Chino High School celebrates 2024 graduation

Chino High School seniors said goodbye Tuesday, May 21, during a jubilant commencement at the Toyota Arena in Ontario. Chino High School graduates celebrate Tuesday, May 21, 2024, as streamers are shot into the air during graduation at the Toyota Arena in Ontario. (Photo by Terry Pierson, The Press-Enterprise/SCNG) Chino High School graduate Eva Escobar celebrates on stage during commencement at the Toyota Arena in Ontario on Tuesday, May 21, 2024. (Photo by Terry Pierson, The Press-Enterprise/SCNG) Chino High School seniors Sebastian Alvarado, left, and Nicholas Bergiadis relax as classmates line up before the Tuesday, May 21, 2024, commencement at the Toyota Arena in Ontario. (Photo by Terry Pierson, The Press-Enterprise/SCNG) Chino High School senior Abraham Rivera acknowledges family members Tuesday, May 21, 2024, during commencement at the Toyota Arena in Ontario. (Photo by Terry Pierson, The Press-Enterprise/SCNG) Families cheer for Chino High School graduates during the Tuesday, May 21, 2024, graduation at the Toyota Arena in Ontario. (Photo by Terry Pierson, The Press-Enterprise/SCNG) Chino High School valedictorian Rosario Chavez gives her speech Tuesday, May 21, 2024, at the Toyota Arena in Ontario. (Photo by

91 Freeway traffic at Riverside’s Adams Street exit could improve with project

Planned upgrades to the 91 Freeway’s Adams Street interchange in Riverside, which regularly backs up with traffic, are a long time coming. An initial project report from Caltrans and the city of Riverside, which are partnering on the project, mentions that an earlier study completed in the 1990s “was not advanced due to a lack of funding.” Here are some questions and answers about the project. Why is the work proposed? Put simply: Traffic is bad. The report notes that Adams Street is “one of the primary north-south arterials” connecting local traffic to the freeway. It also connects major thoroughfares Victoria Avenue and Arlington Avenue. Two major sites flank the freeway at that spot: California Baptist University to the north and the Riverside Auto Center to the south. The Adams Street exit of the 91 Freeway in Riverside is seen Thursday, May 16, 2024. A proposed project aims to address congestion on the highway and nearby intersections. (Photo by Anjali Sharif-Paul, The Sun/SCNG) Traffic moves toward the Adams Street exit of the 91 Freeway in Riverside on Thursday, May 16, 2024. (Photo by Anjali Sharif-Paul, The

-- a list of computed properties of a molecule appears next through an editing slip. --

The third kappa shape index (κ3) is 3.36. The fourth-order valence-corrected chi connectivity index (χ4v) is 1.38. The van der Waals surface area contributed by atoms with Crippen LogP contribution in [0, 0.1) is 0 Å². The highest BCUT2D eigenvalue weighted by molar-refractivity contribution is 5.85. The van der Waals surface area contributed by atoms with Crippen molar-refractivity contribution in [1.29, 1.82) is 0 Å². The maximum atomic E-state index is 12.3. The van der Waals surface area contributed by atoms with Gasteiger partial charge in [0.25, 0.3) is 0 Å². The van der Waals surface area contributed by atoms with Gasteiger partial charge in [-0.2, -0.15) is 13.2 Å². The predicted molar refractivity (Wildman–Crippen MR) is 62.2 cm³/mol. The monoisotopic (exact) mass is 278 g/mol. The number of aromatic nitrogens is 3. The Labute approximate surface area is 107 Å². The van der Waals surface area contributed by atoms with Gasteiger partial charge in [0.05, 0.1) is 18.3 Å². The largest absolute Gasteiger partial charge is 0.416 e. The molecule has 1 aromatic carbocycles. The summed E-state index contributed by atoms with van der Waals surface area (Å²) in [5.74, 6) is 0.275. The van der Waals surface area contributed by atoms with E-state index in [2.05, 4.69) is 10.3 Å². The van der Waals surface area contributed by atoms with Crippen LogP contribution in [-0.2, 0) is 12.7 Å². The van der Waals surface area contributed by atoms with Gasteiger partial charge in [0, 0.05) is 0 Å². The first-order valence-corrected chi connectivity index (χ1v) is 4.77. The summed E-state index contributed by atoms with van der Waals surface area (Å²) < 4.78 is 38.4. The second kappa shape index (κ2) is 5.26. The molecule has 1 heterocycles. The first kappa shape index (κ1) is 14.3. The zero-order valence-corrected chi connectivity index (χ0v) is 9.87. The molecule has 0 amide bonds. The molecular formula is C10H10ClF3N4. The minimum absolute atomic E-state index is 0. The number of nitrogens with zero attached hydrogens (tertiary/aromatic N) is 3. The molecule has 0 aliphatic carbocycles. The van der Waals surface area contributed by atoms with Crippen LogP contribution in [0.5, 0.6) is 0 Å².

Project aims to improve 91 Freeway congestion at Adams Street

Planned upgrades to the 91 Freeway’s Adams Street interchange in Riverside, which regularly backs up with traffic, are a long time coming. An initial project report from Caltrans and the city of Riverside, which are partnering on the project, mentions that an earlier study completed in the 1990s “was not advanced due to a lack of funding.” Here are some questions and answers about the project. Why is the work proposed? Put simply: Traffic is bad. The report notes that Adams Street is “one of the primary north-south arterials” connecting local traffic to the freeway. It also connects major thoroughfares Victoria Avenue and Arlington Avenue. Two major sites flank the freeway at that spot: California Baptist University to the north and the Riverside Auto Center to the south. The Adams Street exit of the 91 Freeway in Riverside is seen Thursday, May 16, 2024. A proposed project aims to address congestion on the highway and nearby intersections. (Photo by Anjali Sharif-Paul, The Sun/SCNG) Traffic moves toward the Adams Street exit of the 91 Freeway in Riverside on Thursday, May 16, 2024. (Photo by Anjali Sharif-Paul, The

Riverside newsman Mel Opotowsky was fearsome, respected, loved

Former Press-Enterprise reporters said they lived in fear that Mel Opotowsky, the managing editor, would take an interest in their work. Yes, his attention might mean their story was headed for page one. But there was a downside. “You wrote the story and Mel would see the holes. He would say ‘Call him back. Call him back,’” recalled Jim Richardson, who was at the paper from 1976-83. “He would go through your story like a velociraptor, slashing, tearing and cutting,” said Phil Pitchford, a reporter from 1990-2008. “Stories of people being scared of Mel are all true,” admitted Ray Smith, there from 1986-2001. “If he came out of his office, people would think he was coming to talk to them. They’d hide. They’d run down the stairs.” If you were in his presence, Mel O., as he was nicknamed, might not need to say anything. He might just peer over his glasses with his piercing blue eyes. Apparently that was enough. Opotowsky, who came to Riverside in 1973 from Newsday and retired in 1999, died April 18 at age 92. We had an extensive obituary